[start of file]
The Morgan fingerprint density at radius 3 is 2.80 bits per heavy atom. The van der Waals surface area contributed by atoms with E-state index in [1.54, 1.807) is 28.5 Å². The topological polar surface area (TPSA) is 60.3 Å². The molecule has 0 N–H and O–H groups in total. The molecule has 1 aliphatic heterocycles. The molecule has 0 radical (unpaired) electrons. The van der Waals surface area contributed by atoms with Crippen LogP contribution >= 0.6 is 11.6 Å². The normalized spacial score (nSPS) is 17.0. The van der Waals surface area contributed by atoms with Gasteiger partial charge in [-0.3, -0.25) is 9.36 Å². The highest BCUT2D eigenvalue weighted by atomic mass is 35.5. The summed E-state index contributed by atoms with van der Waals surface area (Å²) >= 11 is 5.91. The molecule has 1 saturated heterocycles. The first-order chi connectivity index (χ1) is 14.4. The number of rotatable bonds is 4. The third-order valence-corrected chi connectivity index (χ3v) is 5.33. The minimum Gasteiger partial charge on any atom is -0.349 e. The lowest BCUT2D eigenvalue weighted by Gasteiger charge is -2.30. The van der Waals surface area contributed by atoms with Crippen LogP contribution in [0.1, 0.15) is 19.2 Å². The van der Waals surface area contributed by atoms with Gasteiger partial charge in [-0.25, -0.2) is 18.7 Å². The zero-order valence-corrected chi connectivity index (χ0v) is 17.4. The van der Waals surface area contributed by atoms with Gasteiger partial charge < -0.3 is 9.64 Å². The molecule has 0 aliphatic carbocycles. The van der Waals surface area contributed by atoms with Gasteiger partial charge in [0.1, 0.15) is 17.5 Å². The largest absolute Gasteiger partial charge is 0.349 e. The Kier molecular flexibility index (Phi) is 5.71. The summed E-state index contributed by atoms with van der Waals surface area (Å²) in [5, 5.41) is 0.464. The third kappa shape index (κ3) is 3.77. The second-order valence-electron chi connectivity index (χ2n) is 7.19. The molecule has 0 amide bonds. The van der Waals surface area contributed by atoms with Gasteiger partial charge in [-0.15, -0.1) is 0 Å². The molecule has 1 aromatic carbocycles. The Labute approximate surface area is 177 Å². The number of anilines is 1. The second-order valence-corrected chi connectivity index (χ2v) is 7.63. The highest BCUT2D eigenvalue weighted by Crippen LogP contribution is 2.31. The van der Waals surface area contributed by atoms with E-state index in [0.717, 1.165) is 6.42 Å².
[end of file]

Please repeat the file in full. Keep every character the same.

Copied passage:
The Morgan fingerprint density at radius 3 is 2.80 bits per heavy atom. The van der Waals surface area contributed by atoms with E-state index in [1.54, 1.807) is 28.5 Å². The topological polar surface area (TPSA) is 60.3 Å². The molecule has 0 N–H and O–H groups in total. The molecule has 1 aliphatic heterocycles. The molecule has 0 radical (unpaired) electrons. The van der Waals surface area contributed by atoms with Crippen LogP contribution >= 0.6 is 11.6 Å². The normalized spacial score (nSPS) is 17.0. The van der Waals surface area contributed by atoms with Gasteiger partial charge in [-0.3, -0.25) is 9.36 Å². The highest BCUT2D eigenvalue weighted by atomic mass is 35.5. The summed E-state index contributed by atoms with van der Waals surface area (Å²) >= 11 is 5.91. The molecule has 1 saturated heterocycles. The first-order chi connectivity index (χ1) is 14.4. The number of rotatable bonds is 4. The third-order valence-corrected chi connectivity index (χ3v) is 5.33. The minimum Gasteiger partial charge on any atom is -0.349 e. The lowest BCUT2D eigenvalue weighted by Gasteiger charge is -2.30. The van der Waals surface area contributed by atoms with Crippen LogP contribution in [0.1, 0.15) is 19.2 Å². The van der Waals surface area contributed by atoms with Gasteiger partial charge in [-0.25, -0.2) is 18.7 Å². The zero-order valence-corrected chi connectivity index (χ0v) is 17.4. The van der Waals surface area contributed by atoms with Gasteiger partial charge < -0.3 is 9.64 Å². The molecule has 0 aliphatic carbocycles. The van der Waals surface area contributed by atoms with Gasteiger partial charge in [0.1, 0.15) is 17.5 Å². The largest absolute Gasteiger partial charge is 0.349 e. The Kier molecular flexibility index (Phi) is 5.71. The summed E-state index contributed by atoms with van der Waals surface area (Å²) in [5, 5.41) is 0.464. The third kappa shape index (κ3) is 3.77. The second-order valence-electron chi connectivity index (χ2n) is 7.19. The molecule has 0 amide bonds. The van der Waals surface area contributed by atoms with Gasteiger partial charge in [-0.15, -0.1) is 0 Å². The molecule has 1 aromatic carbocycles. The Labute approximate surface area is 177 Å². The number of anilines is 1. The second-order valence-corrected chi connectivity index (χ2v) is 7.63. The highest BCUT2D eigenvalue weighted by Crippen LogP contribution is 2.31. The van der Waals surface area contributed by atoms with E-state index in [0.717, 1.165) is 6.42 Å².